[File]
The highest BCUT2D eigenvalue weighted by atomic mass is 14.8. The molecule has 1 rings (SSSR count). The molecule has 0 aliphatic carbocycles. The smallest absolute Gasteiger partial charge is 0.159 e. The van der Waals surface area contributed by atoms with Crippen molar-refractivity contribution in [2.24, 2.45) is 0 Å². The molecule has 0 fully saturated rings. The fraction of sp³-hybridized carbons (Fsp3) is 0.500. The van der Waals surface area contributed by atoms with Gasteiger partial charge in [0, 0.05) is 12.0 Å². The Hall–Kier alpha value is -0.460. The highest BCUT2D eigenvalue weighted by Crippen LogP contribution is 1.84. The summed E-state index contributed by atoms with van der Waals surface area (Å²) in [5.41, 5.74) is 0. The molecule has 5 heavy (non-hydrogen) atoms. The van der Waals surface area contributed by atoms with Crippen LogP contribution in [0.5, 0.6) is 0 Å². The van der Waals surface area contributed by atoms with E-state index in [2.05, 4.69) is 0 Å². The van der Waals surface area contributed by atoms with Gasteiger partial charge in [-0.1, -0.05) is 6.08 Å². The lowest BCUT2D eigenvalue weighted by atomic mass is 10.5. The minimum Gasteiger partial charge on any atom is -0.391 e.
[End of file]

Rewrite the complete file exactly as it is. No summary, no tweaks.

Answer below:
The highest BCUT2D eigenvalue weighted by atomic mass is 14.8. The molecule has 1 rings (SSSR count). The molecule has 0 aliphatic carbocycles. The smallest absolute Gasteiger partial charge is 0.159 e. The van der Waals surface area contributed by atoms with Crippen molar-refractivity contribution in [2.24, 2.45) is 0 Å². The molecule has 0 fully saturated rings. The fraction of sp³-hybridized carbons (Fsp3) is 0.500. The van der Waals surface area contributed by atoms with Gasteiger partial charge in [0, 0.05) is 12.0 Å². The Hall–Kier alpha value is -0.460. The highest BCUT2D eigenvalue weighted by Crippen LogP contribution is 1.84. The summed E-state index contributed by atoms with van der Waals surface area (Å²) in [5.41, 5.74) is 0. The molecule has 5 heavy (non-hydrogen) atoms. The van der Waals surface area contributed by atoms with Crippen LogP contribution in [0.5, 0.6) is 0 Å². The van der Waals surface area contributed by atoms with E-state index in [2.05, 4.69) is 0 Å². The van der Waals surface area contributed by atoms with Gasteiger partial charge in [-0.1, -0.05) is 6.08 Å². The lowest BCUT2D eigenvalue weighted by atomic mass is 10.5. The minimum Gasteiger partial charge on any atom is -0.391 e.